Journal of Dental Implants
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Table of Contents
CASE REPORT
Year : 2018  |  Volume : 8  |  Issue : 1  |  Page : 31-33

A novel implant designed to improve mechanical bone adaptation


Private Clinic for Periodontics Implantology and Restorative Dentistry, Jerusalem, Israel

Date of Web Publication25-Jul-2018

Correspondence Address:
Dr. Amos Ben-Yehouda
Private Clinic for Periodontics Implantology and Restorative Dentistry, R&D in Gravity Implants co, Ramban 33, Jerusalem
Israel
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Source of Support: None, Conflict of Interest: None


DOI: 10.4103/jdi.jdi_9_18

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   Abstract 

Research shows an exaggerated bone loss adjacent to installed implants during the healing period. This phenomenon may continue later along the years in a slower rate. Sometimes, there is even an acceleration of the phenomenon during the years. The presented implant was designed to restore short-term bone loss caused during the healing phase and to slow and even prevent long-term bone loss. The result is achieved by emitting at the bone, mainly, compressive stress vectors that are essential for improved mechanical bone adaptation, including organization of bone into load-bearing type and modeling of the bone by enlarging its volume. This case report shows how a nonfunctional bone architecture turns into a load-bearing type and how initial bone loss may be restored after implant loading.

Keywords: Bone modelling, dental implant bone loss, mechanical bone adaptation


How to cite this article:
Ben-Yehouda A. A novel implant designed to improve mechanical bone adaptation. J Dent Implant 2018;8:31-3

How to cite this URL:
Ben-Yehouda A. A novel implant designed to improve mechanical bone adaptation. J Dent Implant [serial online] 2018 [cited 2019 Jun 26];8:31-3. Available from: http://www.jdionline.org/text.asp?2018/8/1/31/237590


   Introduction Top


Clinical follow-up states the impression of bone loss along dental implants during the years. This situation is supported lately by retrospective long-term studies. Bone loss was found among 64% of the patients [1],[2] treated by implants (up to 10 years of follow-up). More than that, it seems [1],[2] that the older the implant, the grater is the rate of bone absorption. The extent of moderate-to-severe bone loss was found to reach 40.1% after 9 years of [3] loading. Initial bone loss during the healing phase which is significant was not considered usually in these studies; however, other researches show an exaggerated loss of marginal bone support adjacent to inserted implants during the healing period. It was found to be between 1.03 and 1.28 mm after 3 months of [4],[5] healing. More information exists concerning bone level after 1 year of loading. It [6],[7] was found to be between 1.6 mm [8] and 1.5 mm. Whereas, compressive stress in the bone implant interface maintains ideally mechanical bone adaptation, shear stress violate implant integration and hamper [9] bone remodeling. These shear stresses are more prominent in the cervical area of the implants and so make it prone to bone degradation.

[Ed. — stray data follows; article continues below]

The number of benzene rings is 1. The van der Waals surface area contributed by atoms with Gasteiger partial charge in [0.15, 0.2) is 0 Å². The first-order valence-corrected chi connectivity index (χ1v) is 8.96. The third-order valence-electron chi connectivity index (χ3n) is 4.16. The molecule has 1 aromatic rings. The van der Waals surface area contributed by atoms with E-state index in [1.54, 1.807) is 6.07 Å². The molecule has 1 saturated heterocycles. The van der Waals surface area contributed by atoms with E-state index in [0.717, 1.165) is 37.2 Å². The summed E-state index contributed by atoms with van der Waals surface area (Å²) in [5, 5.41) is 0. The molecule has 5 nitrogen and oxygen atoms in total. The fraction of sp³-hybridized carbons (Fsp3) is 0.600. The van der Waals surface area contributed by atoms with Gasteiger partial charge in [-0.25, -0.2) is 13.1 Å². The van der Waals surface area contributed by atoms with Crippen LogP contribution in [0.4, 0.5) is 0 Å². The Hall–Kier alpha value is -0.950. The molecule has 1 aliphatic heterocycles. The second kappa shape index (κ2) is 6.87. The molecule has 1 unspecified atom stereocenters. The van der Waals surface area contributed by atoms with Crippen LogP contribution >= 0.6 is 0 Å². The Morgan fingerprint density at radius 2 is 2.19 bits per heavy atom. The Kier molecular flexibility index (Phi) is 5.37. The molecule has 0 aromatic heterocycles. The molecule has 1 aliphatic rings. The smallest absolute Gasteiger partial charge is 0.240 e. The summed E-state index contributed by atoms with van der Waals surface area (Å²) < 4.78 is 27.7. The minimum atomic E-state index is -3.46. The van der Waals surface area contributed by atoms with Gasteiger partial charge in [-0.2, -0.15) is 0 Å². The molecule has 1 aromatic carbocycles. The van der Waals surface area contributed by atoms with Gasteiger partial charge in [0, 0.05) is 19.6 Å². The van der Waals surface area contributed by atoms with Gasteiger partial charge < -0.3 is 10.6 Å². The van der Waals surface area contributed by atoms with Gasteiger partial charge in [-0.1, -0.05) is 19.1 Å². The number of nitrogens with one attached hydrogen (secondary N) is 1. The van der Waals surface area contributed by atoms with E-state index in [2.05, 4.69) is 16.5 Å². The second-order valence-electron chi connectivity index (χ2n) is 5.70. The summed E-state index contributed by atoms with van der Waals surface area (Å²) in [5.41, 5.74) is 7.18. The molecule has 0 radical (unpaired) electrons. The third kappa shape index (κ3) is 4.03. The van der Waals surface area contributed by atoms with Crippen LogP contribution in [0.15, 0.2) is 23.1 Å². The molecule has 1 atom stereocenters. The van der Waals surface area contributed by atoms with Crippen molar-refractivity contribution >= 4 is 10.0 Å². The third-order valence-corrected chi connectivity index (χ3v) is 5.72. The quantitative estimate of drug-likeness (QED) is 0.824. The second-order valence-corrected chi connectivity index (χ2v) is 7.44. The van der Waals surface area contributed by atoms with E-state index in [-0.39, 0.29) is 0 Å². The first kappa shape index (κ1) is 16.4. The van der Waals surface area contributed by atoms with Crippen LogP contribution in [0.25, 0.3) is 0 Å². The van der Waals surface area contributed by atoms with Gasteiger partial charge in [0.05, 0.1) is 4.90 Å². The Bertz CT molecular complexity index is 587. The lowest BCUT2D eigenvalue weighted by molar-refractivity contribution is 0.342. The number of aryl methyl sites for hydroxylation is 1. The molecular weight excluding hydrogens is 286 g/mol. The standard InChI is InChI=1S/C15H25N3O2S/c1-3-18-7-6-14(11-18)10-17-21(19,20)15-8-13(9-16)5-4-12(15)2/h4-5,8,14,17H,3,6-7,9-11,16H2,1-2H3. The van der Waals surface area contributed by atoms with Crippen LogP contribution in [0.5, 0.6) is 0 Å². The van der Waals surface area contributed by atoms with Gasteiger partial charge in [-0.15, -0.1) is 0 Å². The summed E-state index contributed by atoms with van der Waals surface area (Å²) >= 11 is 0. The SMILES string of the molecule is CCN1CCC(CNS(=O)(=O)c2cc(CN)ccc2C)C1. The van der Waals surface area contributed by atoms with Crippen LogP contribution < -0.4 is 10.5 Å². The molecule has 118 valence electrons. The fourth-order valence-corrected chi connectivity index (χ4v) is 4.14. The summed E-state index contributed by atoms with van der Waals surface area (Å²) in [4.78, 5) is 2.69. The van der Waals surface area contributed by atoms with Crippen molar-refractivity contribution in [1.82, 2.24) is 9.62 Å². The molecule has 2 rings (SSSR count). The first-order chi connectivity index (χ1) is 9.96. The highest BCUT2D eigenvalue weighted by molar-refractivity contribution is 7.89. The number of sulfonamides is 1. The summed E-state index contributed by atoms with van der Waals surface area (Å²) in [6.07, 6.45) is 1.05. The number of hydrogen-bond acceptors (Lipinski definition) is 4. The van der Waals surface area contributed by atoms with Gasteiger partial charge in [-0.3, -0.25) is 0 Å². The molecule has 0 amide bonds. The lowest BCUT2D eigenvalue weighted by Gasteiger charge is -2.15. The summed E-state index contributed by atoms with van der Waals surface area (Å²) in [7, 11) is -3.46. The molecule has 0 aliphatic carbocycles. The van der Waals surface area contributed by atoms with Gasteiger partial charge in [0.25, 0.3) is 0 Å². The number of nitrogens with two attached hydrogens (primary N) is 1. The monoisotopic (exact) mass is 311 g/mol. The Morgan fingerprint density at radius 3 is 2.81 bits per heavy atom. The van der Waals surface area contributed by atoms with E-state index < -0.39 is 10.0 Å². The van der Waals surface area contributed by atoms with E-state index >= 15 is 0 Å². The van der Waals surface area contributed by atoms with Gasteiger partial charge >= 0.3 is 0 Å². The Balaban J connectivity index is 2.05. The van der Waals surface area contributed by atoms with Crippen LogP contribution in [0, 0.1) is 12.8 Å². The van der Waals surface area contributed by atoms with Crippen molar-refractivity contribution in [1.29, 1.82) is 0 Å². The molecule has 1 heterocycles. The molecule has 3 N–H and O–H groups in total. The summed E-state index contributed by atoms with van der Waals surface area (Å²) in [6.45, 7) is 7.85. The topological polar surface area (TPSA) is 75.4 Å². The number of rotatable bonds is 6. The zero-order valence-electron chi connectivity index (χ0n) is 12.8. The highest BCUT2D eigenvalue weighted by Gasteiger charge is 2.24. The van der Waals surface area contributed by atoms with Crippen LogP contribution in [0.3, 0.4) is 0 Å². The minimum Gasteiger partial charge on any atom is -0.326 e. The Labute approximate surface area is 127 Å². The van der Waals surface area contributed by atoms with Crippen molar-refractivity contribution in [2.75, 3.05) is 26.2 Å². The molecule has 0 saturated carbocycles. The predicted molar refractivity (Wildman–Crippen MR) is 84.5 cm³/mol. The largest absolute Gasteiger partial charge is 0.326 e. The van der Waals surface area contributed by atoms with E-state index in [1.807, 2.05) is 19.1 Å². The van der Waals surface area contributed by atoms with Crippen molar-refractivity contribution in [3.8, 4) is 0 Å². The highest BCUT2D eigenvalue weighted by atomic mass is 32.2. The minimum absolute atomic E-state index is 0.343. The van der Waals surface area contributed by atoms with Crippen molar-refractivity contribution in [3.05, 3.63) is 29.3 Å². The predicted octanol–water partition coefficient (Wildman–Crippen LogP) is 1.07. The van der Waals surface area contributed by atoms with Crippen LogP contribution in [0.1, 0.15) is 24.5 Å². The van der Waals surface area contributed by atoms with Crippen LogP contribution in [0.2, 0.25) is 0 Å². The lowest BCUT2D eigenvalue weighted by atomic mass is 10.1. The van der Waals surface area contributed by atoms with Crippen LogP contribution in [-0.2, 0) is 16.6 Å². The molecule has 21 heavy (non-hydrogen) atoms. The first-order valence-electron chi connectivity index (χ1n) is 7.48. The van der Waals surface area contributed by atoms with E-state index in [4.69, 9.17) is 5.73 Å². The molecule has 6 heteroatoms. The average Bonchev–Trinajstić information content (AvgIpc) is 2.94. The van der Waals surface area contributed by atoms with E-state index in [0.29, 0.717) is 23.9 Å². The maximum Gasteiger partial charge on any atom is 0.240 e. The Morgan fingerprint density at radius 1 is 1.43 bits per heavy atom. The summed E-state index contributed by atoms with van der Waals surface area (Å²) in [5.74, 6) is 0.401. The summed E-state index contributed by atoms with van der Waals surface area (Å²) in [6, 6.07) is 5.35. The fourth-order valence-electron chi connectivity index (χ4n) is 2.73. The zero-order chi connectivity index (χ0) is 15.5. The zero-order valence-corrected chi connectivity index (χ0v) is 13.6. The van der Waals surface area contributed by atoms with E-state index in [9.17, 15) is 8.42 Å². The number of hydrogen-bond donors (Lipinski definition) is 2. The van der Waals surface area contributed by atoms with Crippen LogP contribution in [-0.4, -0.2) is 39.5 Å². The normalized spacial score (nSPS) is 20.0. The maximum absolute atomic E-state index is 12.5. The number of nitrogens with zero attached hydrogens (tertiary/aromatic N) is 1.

Orthopedic research supports the hypothesis that muscle forces are not enough [10] for bone remodeling and that the effect of gravity forces is superior. The unique effect of gravitation impact loads is the fact that they are repeated compressive loads with one principal direction and are happened to last for a very short time. These compressive impact loads enable an efficient curving of the bone with minimal damage at the point of power application. The result of this activity is enlargement of bone volume, thickening of cortical bone, and [11],[12],[13] arrangement of bone trabecula into load-bearing architecture as a normal physiologic protective action. These insights are implemented in the presented implant by increasing compressive stress at the bone implant interface and curving peripheral bone at the same time during occlusal loads.


   Case Report Top


A 40-year-old female patient asked for rehabilitation of missing tooth #30 [Figure 1]. Epsilon implant 4.7 mm width and 10 mm length (Gravity Implants Co. Israel) was installed [Figure 2]. The unique macro-geometry of this implant enables bone compression along the implant beginning at the most coronary area [Figure 3]. Three months later, at the stage of implant loading, it can be seen that there was loss of 2 mm of bone [Figure 4]. Two years of loading reveal rearrangement of bone trabecula and reconstruction of most of the bone that was lost during the stage of implant installation [Figure 5]. Three years of loading follow-up proves complete restoration of lost bone [Figure 6].